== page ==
State funding is the second largest revenue source for the budget. FY 2024 state aid from the Maryland State Department of Education (MSDE) show that state revenues increased by $24.9 million, 7.8 percent above the prior year. FY 2024 is the second year of implementing the funding formula changes enacted in the Blueprint legislation. These funding formula changes are driving the increases in state funding.
Other revenue sources include building use fees, gate receipts for athletic events, fees for out-of-county students assigned to HCPSS, interest income, summer school tuition, and e-rate rebates. The increase of $2.8 million is due primarily to the increase in projected investment income. Lastly, the budget assumes no use of fund balance for FY 2024 which represents a decrease of $28.9 million from the FY 2023 budget.
Understanding How Education is Funded in Maryland
In Maryland, public education is funded through the State School Fund based on major aid programs. For each major aid program there is a required state share and required local share, which establish the minimum amount of school funding. The amount of state and county funding for each major aid program is funded based on specific per pupil funding formulas multiplied by applicable student enrollment.
Unless otherwise defined in law, student enrollment is measured two ways: the first measurement is the actual enrollment as of September 30 of the current school year, and the second measurement is the 3-year average enrollment. The greater of the two measurements is multiplied by the prescribed funding amount per pupil. The result establishes the required minimum level of funding by the state and the county. The required level of funding per pupil must be maintained year-over-year. In other words, the amount of funding per student cannot decline year-over-year in Maryland. This is referred to as Maintenance of Effort (MOE) funding.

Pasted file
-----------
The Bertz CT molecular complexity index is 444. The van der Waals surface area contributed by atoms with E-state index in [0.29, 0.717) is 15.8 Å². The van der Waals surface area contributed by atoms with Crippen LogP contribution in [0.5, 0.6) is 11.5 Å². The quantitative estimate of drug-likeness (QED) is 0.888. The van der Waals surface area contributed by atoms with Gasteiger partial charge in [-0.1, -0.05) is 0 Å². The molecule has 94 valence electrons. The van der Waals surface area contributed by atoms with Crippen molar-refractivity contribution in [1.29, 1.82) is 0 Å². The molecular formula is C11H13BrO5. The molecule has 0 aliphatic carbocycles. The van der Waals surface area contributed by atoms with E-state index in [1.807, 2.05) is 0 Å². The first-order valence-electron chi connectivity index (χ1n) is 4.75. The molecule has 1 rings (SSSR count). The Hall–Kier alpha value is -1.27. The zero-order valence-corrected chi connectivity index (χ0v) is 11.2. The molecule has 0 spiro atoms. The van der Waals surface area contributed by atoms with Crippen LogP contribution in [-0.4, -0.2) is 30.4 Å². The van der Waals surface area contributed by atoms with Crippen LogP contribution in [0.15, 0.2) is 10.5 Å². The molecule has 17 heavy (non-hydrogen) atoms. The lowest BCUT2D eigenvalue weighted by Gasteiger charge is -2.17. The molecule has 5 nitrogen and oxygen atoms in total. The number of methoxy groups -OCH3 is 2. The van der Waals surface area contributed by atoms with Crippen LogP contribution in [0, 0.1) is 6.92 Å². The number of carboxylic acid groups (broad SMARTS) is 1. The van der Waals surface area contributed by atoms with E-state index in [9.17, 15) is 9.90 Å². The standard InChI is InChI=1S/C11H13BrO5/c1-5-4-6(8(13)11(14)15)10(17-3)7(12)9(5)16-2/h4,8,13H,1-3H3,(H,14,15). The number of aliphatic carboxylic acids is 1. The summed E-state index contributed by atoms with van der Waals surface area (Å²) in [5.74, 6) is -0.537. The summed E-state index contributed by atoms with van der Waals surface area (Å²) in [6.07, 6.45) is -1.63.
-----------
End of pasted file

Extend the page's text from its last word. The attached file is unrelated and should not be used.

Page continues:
The minimum level of funding for each of the major aid programs is split between the state and the local government based on relative wealth and other factors. The Maryland State Department of Education (MSDE) calculates the required state share and required local share. The required state share becomes the revenues received from the state. The required local share is what the county must fund. However, a county can fund more than its required local share.
When a county funds an amount greater than the local share, this increased amount of funding becomes the base that must be maintained each year. This is referred to as the required Maintenance of Effort that the county must fund. In addition to the required MOE, the school system can request the county to fund an amount above MOE. The required MOE and the above MOE amounts make up the recurring funding that the county provides. One year’s recurring funding becomes the basis for calculating the next year’s MOE.
In addition, the school system can request non-recurring funding for qualifying one-time expenses. Non-recurring funding does not affect the subsequent year’s MOE. Consistent with the high value placed on public education in Howard County, the county funding provided each year exceeds the required local share.